Eric had saved several of the renovation projects for himself—so that he’d have something to do on the days that he was stuck waiting for Debbie to get done with her shift. He’d especially enjoyed painting the simple mural on the nursery wall. He’d also loved working in what had once been the “gray lounge.” Eric smiled. That room had gone from being his least favorite to one that he treasured more and more with every minute he spent in it. He and Sookie had decided to make it a playroom for their child, but it was currently more like a workroom, housing a piece of furniture that Eric was constructing himself.
Though Eric and Sookie had made all of the decisions regarding the renovations together, she’d allowed Eric “free-reign” in the playroom, and Eric had designed a space that he knew his child would love when he got a little older. Plus, working with the wood had been cathartic for him—so much so that he’d asked Niall for a workspace at his estate too. Currently, Eric was working on a rocking chair during his weekends in the Hamptons.
“Hey,” Milos said from behind him, “that looks really good!”
Eric turned around and smiled at his new guard. Ben had been very understanding when Eric had “stolen” one of his best people. Milos had been looking for a different job for a while, and—thanks to the fact that Sookie had turned out to be an heiress—Eric and she could actually afford him full-time. Milos had—at least for the short-term—moved into the guestroom. His job was to make sure that Debbie Pelt didn’t sneak into Eric and Sookie’s home while they weren’t there. Eric was scared that she might discover the renovations, especially the nursery or his and Sookie’s wedding pictures, and he didn’t want to take any chances. Moreover, he didn’t want Appius to have the opportunity to place any more surveillance devices in his and Sookie’s home. The days of Eric allowing Appius to invade his sanctuary in any way were over.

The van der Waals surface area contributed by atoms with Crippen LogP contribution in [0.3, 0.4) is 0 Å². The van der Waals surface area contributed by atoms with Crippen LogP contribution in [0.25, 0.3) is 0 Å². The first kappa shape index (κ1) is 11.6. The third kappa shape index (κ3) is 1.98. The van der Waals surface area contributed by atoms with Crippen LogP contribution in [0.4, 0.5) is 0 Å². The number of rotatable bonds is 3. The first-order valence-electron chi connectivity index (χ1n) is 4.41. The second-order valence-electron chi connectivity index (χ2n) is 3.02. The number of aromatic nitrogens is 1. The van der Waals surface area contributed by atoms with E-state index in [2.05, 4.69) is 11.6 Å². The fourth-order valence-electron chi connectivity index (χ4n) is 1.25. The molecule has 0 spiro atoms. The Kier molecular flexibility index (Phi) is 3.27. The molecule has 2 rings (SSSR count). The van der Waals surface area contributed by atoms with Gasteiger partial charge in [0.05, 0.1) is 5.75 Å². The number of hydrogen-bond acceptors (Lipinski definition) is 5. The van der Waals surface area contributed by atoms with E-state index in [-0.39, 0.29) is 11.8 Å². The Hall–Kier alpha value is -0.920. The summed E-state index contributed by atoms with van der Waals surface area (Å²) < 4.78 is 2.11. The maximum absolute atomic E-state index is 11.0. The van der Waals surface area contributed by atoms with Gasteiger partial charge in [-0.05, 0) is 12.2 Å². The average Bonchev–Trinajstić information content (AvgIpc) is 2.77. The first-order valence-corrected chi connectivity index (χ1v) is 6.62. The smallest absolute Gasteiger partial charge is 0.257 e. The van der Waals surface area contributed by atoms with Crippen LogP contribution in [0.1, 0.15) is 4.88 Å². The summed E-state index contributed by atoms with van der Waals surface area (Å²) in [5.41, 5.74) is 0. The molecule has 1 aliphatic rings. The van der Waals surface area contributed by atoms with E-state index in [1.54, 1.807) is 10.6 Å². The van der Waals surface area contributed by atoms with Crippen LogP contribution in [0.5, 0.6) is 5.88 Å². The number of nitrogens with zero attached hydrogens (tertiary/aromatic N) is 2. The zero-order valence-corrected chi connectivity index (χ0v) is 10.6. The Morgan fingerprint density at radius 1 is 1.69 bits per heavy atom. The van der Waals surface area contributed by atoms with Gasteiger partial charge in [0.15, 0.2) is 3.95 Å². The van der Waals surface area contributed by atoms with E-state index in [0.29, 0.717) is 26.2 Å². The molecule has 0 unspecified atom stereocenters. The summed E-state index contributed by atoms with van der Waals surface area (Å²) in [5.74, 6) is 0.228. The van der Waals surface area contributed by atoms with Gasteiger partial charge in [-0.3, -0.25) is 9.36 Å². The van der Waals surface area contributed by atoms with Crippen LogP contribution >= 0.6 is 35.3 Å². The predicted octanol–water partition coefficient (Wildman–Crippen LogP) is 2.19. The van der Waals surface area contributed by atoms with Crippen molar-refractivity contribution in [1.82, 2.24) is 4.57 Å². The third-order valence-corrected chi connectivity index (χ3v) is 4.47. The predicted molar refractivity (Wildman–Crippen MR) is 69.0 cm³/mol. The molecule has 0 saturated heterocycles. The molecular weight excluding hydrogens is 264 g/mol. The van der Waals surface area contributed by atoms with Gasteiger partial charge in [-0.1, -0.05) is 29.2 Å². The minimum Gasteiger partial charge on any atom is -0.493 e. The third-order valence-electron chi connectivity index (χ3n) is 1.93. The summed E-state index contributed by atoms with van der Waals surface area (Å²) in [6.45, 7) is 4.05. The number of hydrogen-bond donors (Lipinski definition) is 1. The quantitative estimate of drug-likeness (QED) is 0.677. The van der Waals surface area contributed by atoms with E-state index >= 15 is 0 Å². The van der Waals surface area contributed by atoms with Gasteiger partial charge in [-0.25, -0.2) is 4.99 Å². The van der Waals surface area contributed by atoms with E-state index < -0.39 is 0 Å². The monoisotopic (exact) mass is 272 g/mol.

“There’s some lasagna in the kitchen,” Milos informed. “It’s my grandmother’s recipe.”
Eric smiled at his friend/guard. “Did Sookie call you again and tell you to cook for me?”
Milos shrugged. “She knows I like to cook. And she knows that you sometimes forget to eat when you’re here.”
Eric nodded as he looked at his painting. “I’ll be there in a minute.”
Milos chuckled. “And I’ll be back in fifteen when you forget. Seriously, my grandmother’s recipe is not to be missed. And Sookie’s not to be messed with.”
Eric chuckled and looked back at his painting. Though Eric and Sookie had gotten to know Ben’s team at the MET pretty well over the last year or so, Milos had always stood out as a fun person to be around—especially once Eric had started hosting the poker games he used to have once a week. He’d stopped doing that after Sookie had left; in fact, he’d stopped doing most things that could have been considered “living”—except for going to the MET on Sundays. But he was already looking forward to reinstating the poker nights. Tray, who was probably the best poker player in the group, asked him about the games almost weekly.
Tray, Rasul, Calvin, Miranda, and Jarod—most of the guards at Carmichael Tower—had been brought “into the know” about Eric and Sookie’s wedding and the situation with Appius, as well as the duplicity of Debbie Pelt. Eric had also told Ben a bit about the situation—right before he “stole” Milos. And—of course—since he was staying in the house, Milos knew everything, right down to the plans that Eric had made for Johan’s playroom. And Milos was also pretty handy with sandpaper, which made him good help as well as good company.